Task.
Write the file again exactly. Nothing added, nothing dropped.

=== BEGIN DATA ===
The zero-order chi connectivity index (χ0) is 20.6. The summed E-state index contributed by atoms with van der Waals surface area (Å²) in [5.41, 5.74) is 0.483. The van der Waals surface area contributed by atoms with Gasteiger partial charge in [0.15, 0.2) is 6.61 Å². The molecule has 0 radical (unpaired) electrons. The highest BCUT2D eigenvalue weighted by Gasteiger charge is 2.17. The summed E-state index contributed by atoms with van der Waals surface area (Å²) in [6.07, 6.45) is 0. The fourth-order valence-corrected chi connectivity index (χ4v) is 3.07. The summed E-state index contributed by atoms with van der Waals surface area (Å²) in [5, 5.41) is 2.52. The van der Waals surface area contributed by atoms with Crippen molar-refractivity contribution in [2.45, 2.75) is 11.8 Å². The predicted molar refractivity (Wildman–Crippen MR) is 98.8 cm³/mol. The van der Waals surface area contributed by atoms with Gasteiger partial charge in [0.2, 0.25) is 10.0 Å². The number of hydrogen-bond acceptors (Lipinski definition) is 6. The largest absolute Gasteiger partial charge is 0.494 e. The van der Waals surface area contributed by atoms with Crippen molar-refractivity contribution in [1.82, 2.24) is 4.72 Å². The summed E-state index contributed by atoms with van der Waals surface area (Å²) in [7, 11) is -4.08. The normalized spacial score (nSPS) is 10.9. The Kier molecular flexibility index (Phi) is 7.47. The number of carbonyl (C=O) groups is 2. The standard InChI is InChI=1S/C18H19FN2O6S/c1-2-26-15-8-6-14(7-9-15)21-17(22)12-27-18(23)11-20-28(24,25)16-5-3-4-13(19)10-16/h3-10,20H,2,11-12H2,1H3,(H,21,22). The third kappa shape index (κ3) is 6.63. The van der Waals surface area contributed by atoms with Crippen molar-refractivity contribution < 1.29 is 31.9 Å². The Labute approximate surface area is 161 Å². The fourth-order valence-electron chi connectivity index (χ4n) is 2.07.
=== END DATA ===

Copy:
The zero-order chi connectivity index (χ0) is 20.6. The summed E-state index contributed by atoms with van der Waals surface area (Å²) in [5.41, 5.74) is 0.483. The van der Waals surface area contributed by atoms with Gasteiger partial charge in [0.15, 0.2) is 6.61 Å². The molecule has 0 radical (unpaired) electrons. The highest BCUT2D eigenvalue weighted by Gasteiger charge is 2.17. The summed E-state index contributed by atoms with van der Waals surface area (Å²) in [6.07, 6.45) is 0. The fourth-order valence-corrected chi connectivity index (χ4v) is 3.07. The summed E-state index contributed by atoms with van der Waals surface area (Å²) in [5, 5.41) is 2.52. The van der Waals surface area contributed by atoms with Crippen molar-refractivity contribution in [2.45, 2.75) is 11.8 Å². The predicted molar refractivity (Wildman–Crippen MR) is 98.8 cm³/mol. The van der Waals surface area contributed by atoms with Gasteiger partial charge in [0.2, 0.25) is 10.0 Å². The number of hydrogen-bond acceptors (Lipinski definition) is 6. The largest absolute Gasteiger partial charge is 0.494 e. The van der Waals surface area contributed by atoms with Crippen molar-refractivity contribution in [1.82, 2.24) is 4.72 Å². The summed E-state index contributed by atoms with van der Waals surface area (Å²) in [7, 11) is -4.08. The normalized spacial score (nSPS) is 10.9. The Kier molecular flexibility index (Phi) is 7.47. The number of carbonyl (C=O) groups is 2. The standard InChI is InChI=1S/C18H19FN2O6S/c1-2-26-15-8-6-14(7-9-15)21-17(22)12-27-18(23)11-20-28(24,25)16-5-3-4-13(19)10-16/h3-10,20H,2,11-12H2,1H3,(H,21,22). The third kappa shape index (κ3) is 6.63. The van der Waals surface area contributed by atoms with Crippen molar-refractivity contribution < 1.29 is 31.9 Å². The Labute approximate surface area is 161 Å². The fourth-order valence-electron chi connectivity index (χ4n) is 2.07.